It was 1976. Or ’77. That’s a definitive opening, don’t you think?
It was way early in my career. I had written a draft of a Phyllis or a Mary Tyler Moore episode – continuing in the “definitive” mode – and I was getting notes from my boss Ed. Weinberger before beginning my Second Draft. (Ed. always insisted on being referred to in print as “Ed.”.)
Again not entirely clear on the specifics, I had introduced a “Guest Character” into the episode who, for hopefully humorous effect, I had named Jimmy Carter, the same name as the then sitting President of the United States. Attention was drawn to this coincidence, to which I had my ”Jimmy Carter” character reply,
“Why not the best?”
The reason I believed that would be funny was because Jimmy Carter – the president not the “Guest Character” I had invented for the episode – had just published a memoir entitled “Why Not The Best?” So “ha-ha” for the contemporary reference.
Or so I foolishly believed.
My boss Ed. Weinberger disagreed, demanding a replacement for that joke. His reason, Ed. explained pedagogically though not entirely sensitively:
“That is about the ninth best joke you could possibly have come up with.”
Well, at least he considered it a joke. Albeit a joke he was certain no one anywhere would laugh at.
I felt stung by Ed.’s reaction. Jimmy Carter (the president) had written a memoir entitled Why Not The Best?, the character of the same name had made the connection in his response. That seemed like a joke to me. If not the greatest joke, certainly higher than the ninth best alternative.
The problem was, that my boss Ed. had never heard of Why Not The Best?, leading him to inferentially determine – and I had no way of disputing this contention – that the overwhelming majority of the audience had not heard of Why Not The Best? either. His conclusion, therefore, was that the joke I had written had not the slightest chance whatsoever of obtaining the comedic reaction it – egregiously misguidedly – was looking for.
(Feeble Evidentiary Rebuttal: Jimmy Carter’s “Official Presidential Campaign Song” was also called Why Not The Best? I just listened to it on YouTube. It is quite terrible.)
It is important for comedy writers to see what the majority around them does not see, earning peals of laughter through its, hopefully skillfully constructed, revelation. However if, after drawing it to their attention, the majority around them continues to not see it, the writer will be unsuccessful in achieving the desired result, and if that happens often enough, they will soon be on the lookout for an alternate line of work.
Fortunately for me, this happened less often then a summary dismissal from the comedy-writing fraternity would necessitate. Nevertheless it remained a perennial cause of self-questioning recrimination.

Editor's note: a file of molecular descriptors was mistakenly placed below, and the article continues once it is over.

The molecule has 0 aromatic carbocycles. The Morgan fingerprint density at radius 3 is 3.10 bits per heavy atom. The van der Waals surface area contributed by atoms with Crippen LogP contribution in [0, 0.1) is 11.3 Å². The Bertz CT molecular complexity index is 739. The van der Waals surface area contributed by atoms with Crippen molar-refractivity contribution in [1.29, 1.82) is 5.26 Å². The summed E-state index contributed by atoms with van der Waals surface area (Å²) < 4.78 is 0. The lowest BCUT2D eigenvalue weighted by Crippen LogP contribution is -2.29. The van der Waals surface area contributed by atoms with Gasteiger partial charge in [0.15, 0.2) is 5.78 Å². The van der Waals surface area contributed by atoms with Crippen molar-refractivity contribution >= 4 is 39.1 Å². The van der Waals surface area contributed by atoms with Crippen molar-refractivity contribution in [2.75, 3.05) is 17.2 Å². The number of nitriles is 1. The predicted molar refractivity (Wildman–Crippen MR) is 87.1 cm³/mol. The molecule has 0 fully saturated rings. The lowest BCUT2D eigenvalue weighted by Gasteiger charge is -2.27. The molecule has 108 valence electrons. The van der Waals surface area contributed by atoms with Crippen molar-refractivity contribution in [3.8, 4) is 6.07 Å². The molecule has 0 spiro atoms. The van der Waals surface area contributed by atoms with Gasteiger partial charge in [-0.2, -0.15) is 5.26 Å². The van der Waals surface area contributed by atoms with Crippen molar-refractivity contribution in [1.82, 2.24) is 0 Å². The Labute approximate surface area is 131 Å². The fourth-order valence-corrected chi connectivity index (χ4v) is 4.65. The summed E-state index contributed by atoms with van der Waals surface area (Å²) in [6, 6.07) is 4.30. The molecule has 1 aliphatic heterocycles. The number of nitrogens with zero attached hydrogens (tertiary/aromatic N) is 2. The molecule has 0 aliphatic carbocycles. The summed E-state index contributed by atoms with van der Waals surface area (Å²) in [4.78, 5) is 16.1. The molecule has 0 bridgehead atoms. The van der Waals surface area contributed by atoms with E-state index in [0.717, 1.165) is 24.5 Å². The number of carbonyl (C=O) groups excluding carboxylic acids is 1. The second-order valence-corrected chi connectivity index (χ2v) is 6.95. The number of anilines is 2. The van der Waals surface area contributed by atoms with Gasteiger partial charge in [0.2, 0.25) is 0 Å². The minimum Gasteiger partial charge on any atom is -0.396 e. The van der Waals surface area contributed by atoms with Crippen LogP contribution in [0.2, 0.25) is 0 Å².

And not an entirely unjustified one.
What if I thought not just differently from other people but too differently for other people to identify with, resulting in their not laughing, and my inevitable relocation to Toronto, followed by the inevitable reapplication to Law School?…
Remained my ongoing concern.
Sometimes during script meetings – again during “Notes Sessions” for subsequent drafts – I would discover that I had selected, in my original version, an emotional direction for a character that, I was subsequently informed, was not the most “natural” direction for that character to pursue.
It was not that I was attempting to be different or “boldly original” in these cases. I was simply opaquely “out of sync” with the “conventional human reaction.” Now I was not only not thinking the way the majority of people (Read: the TV-viewing audience.) think. I was also not feeling the way the majority of people feel.
This is not a good sign for an aspiring, young television writer hoping for an extended resume.
(For The Record: Despite these limitations, I managed to do all right in the end.)
I have noticed that, even now, I continue to find myself promoting what is the equivalent of the “ninth most popular” opinion concerning certain matters of the day. In this space recently, I have expressed my position on the likes of suicide – ultimately a personal decision – and on spousal (and also child) abuse involving NFL participants – “Why be surprised when a man in a violent profession behaves violently when they are off the clock?” – that not a single “professional observer” has considered worthy enough to include in their widely disseminated public pronouncements.
Maybe I am not just an “outsider” – as virtually all writer-observers are – but I am an “outsider-outsider”, experiencing things in a way that barely a sliver of the populace can relate to.
Thus defining – with the accompanying limited success level –
“The Essence of Congenital Non-Commerciality.”
(See Also: The inherent clunkiness of the above-mentioned title. In case further evidence is required.)